President Trump Releases FY 2020 Budget Proposal

On Monday, March 11, 2019, President Donald Trump released his budget proposal for Fiscal Year 2020 which starts on October 1, 2019. The budget is not an actual piece of legislation, but instead serves as an overview of the Trump administration’s policy positions, goals, and priorities.

The House and the Senate will now prepare budget resolutions to help guide spending. Once Congress has a single budget resolution setting discretionary spending levels, the 12 Appropriations Subcommittees in the House and Senate will work to finalize their respective bills to determine specific funding amounts for federal agencies and programs. With Democrats now controlling the House of Representatives, much more compromise will be needed to keep the government funded as of October 1.

Top Budgetary Priorities that Impact Mobility

Increased Border Security – The budget proposal calls for an additional $8.6 billion in funding to cover the building of a wall across the U.S.-Mexico border. Funds would also cover the hiring of more than 2,800 federal law enforcement officers to work on immigration.Increased H-1B Visa Fee – The budget proposes doubling the H-1B Visa program fee.Modernizing the Internal Revenue Service (IRS) – The budget requests $290 million for the IRS’s multiyear modernization efforts and proposes $15 billion in additional funding to “expand and strengthen tax enforcement.” The Administration believes that this investment would yield an additional $47 billion in revenue.Promoting Free and Fair Trade – There is $16 million included to support President Trump’s trade agenda. This budget item also calls for the establishment of a new initiative within the International Trade Administration to “counter the circumvention or evasion of U.S. trade actions aimed at those who engage in unfair and illegal trade practices.”Transportation Funding Safety – The budget includes money to improve highway safety and modernize the Federal Aviation Administration (FAA) which would help people move throughout the country more efficiently and safely. On the other hand, the budget also includes cuts to Amtrak and other commuter rail programs.Decreased Funding for Clean Energy Initiatives – The budget proposes a significant cut to the Department of Energy’s Office of Energy Efficiency & Renewable Energy (EERE). The budget also increases funding for Department of the Interior programs that would develop energy on public lands and offshore waters. The Environmental Protection Agency also faces a proposed 31% ($2.7 billion) budget cut.Increased Military Spending – President Trump’s budget proposal calls for a huge increase of $33 billon (5% more than FY 2019) for the Department of Defense. Among other things, the proposal requests funding for the creation of the United States Space Force (USSF), often discussed by President Trump.Cuts to International Aid – The budget proposes a 23% ($12.3 billion) cut to the U.S. State Department, responsible for diplomacy and providing foreign aid.Entitlement Programs Under Fire – The budget proposal calls for substantial cuts to both Medicare and Medicaid programs. The budget would eliminate funding for the Medicaid expansion passed in the Affordable Care Act (ACA), something that 36 states and the District of Columbia have already implemented. The budget also calls for large cuts to the Supplemental Nutrition Assistance Program (SNAP), through which low-income Americans can receive food assistance.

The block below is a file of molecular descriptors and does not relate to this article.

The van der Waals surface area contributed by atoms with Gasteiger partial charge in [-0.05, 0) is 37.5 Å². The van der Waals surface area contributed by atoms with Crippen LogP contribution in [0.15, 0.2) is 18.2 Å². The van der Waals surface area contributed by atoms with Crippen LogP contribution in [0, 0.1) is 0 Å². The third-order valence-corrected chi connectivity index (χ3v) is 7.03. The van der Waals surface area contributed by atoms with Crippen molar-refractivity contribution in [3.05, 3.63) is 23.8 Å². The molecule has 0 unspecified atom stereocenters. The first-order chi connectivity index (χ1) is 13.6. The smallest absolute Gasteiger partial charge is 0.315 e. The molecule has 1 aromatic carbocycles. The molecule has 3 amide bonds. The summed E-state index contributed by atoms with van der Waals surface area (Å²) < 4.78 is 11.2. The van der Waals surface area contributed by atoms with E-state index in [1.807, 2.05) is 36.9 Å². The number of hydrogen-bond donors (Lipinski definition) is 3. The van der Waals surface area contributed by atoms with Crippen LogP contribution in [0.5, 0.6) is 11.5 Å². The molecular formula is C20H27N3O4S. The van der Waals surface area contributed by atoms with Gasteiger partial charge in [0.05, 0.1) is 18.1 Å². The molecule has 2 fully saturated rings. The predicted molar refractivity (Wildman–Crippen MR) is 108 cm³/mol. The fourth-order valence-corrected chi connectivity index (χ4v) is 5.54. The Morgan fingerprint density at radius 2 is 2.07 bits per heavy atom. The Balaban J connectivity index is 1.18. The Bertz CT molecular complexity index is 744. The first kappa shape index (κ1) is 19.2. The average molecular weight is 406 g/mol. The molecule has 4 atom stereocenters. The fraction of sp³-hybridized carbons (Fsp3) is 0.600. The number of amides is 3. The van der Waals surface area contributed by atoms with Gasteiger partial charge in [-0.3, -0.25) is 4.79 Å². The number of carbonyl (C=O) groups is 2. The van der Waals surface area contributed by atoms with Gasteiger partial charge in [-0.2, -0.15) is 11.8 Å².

With control of Congress split between Democrats and Republicans, it is unlikely that any of these budgetary proposals will be passed exactly as written. The next step is for Congress to start drafting individual appropriations bills to keep the government funded in FY2020. Worldwide ERC® will continue to provide updates on this process, providing periodic reports on potential impact to the mobility industry.

  301 Hits
MAR
19
0

Mobile Workforce Act Reintroduced in Senate

A bipartisan group of U.S. Senators introduced the “Mobile Workforce State Income Tax Simplification Act” in the Senate on March 1, 2019.  The bill, which has more than two dozen co-sponsors from both political parties, is the same as legislation that has passed the House on several occasions but has not been approved by the Senate.  The same legislation is expected to be introduced in the House again this session.

The proposed legislation would hold that a nonresident working in a state must work there for at least 30 days during the year to be taxable in the state.  It would eliminate a problem created by each state imposing its own rules on when and if out-of-state workers become taxable.  Worldwide ERC® continues to support the legislation.

Once introduced in the House, it is expected that the legislation will again move forward.  Last year’s effort accumulated some 61 co-sponsors in the Senate, and easily passed the House.